U.S. Representative Karen Bass and real estate developer Rick Caruso accused each other of misconduct and inauthenticity during an hour-long debate on Wednesday, the latest rhetorical escalation in the once relatively genteel campaign for Los Angeles mayor.
The veteran Washington lawmaker pilloried the businessman as out of touch with Democratic-majority LA, due to his previous Republican registration and financial contributions to anti-abortion politicians.
Caruso, in turn, portrayed Bass as a hidden member of a failing political class that has failed to curb homelessness and crime in the city — the two issues voters see as their top concerns.
The resentful exchanges during the debate, televised live from the Skirball cultural center in Sepulveda Pass, leaned on the cruder tone the campaign has taken in recent weeks. It represented a stark departure from previous proclamations of mutual respect between the two future mayors, including a moment three years ago when the duo sat side by side as dignitaries at a graduation ceremony for the USC.
Bass tried to consolidate a lead she had taken in the June primary, beating Caruso by 7 percentage points and extended to 12 points in polls conducted over the summer. Caruso still hopes to win over nearly a quarter of voters who remain undecided, a group that could change the race before voting ends Nov. 8.
Most of Wednesday’s disagreements centered on USC, the university both candidates attended and which has been at the center of repeated scandals in recent years.
Bass attacked Caruso for his tenure as chairman of the university’s board of trustees. She reiterated previous reports from The Times about how Caruso reneged on his promise to publish a report on an investigation into a gynecologist accused of sexual misconduct.
“The gynecologist’s victims, literally hundreds of students at USC, asked you to release the report,” Bass said. “As chairman of the board, he undertook to do an investigation, to do a report, and then he decided that he was not going to publish it, when the victims asked for it to be published .”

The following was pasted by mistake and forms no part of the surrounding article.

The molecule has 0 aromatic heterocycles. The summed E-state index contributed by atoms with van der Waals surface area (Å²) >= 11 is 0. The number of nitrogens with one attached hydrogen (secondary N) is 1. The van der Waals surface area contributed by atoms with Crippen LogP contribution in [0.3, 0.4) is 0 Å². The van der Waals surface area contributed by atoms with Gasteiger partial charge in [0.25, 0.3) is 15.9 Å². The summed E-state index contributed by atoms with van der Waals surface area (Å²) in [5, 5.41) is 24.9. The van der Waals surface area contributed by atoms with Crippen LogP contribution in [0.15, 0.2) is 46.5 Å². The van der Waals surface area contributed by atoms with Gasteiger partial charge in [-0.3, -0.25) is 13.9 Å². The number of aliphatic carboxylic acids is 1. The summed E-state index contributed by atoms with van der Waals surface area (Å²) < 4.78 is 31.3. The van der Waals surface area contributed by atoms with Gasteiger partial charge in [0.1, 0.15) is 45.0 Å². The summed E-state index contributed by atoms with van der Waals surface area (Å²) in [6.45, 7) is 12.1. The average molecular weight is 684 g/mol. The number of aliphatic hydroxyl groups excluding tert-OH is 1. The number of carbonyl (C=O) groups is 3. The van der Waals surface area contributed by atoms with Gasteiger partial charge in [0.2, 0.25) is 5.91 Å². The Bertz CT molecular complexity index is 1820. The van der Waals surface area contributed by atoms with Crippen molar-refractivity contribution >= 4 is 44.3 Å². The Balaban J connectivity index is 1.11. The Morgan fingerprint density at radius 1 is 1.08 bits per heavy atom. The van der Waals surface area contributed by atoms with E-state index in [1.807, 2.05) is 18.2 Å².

Caruso helped USC reach $1.1 billion in legal settlements with former patients of gynecologist George Tyndall and overhauled the university’s leadership and governance structure. But in recent years he has backtracked on the release of the report, saying USC attorneys only gave oral briefs to administrators and there was no report to release.
Caruso said her opponent’s attack was meant to distract from her own misbehavior when she received a nearly $100,000 scholarship, “without applying,” to receive a master’s degree from USC’s School of Social Work.
“She got a $95,000 scholarship. She failed to report it in … the documents where it should be reported,” Caruso said. “She graduated taking fewer courses than her peers and then worked with the Dean [of the School of Social Work] to shape legislation and get it through Congress, so that taxpayers’ money goes back to that same school.
Bass retorted that she had worked hard for her degree. “I don’t think that’s bad judgment at all,” she told Caruso. “I have spent the past three decades working for our country’s most vulnerable, children in the child welfare system.”
The exchange ended abruptly when Caruso asked if Bass was “saying prosecutors were lying” when mentioning her in a parallel corruption investigation, involving now-suspended Los Angeles City Councilman Mark Ridley-Thomas. “No,” Bass replied “I say you are.”
Ridley-Thomas was accused of providing contracts to USC in exchange for a scholarship and a job for his son. He pleaded not guilty. His trial is scheduled for November 15.
Former USC dean Marilyn Flynn, who provided Bass with the scholarship, pleaded guilty on Monday to one count of corruption in the Ridley-Thomas case. The U.S. Attorney’s Office told The Times earlier this month that “at this time” Bass was “not a target or subject of our office’s investigation.”
Although the Los Angeles mayoral race is technically nonpartisan, the issue of party affiliation has been brought to the fore by Bass and his campaign.
In response to a question, the congresswoman said Caruso had been a Republican for decades, then an independent, then a Republican again. He registered early in the current campaign as a Democrat.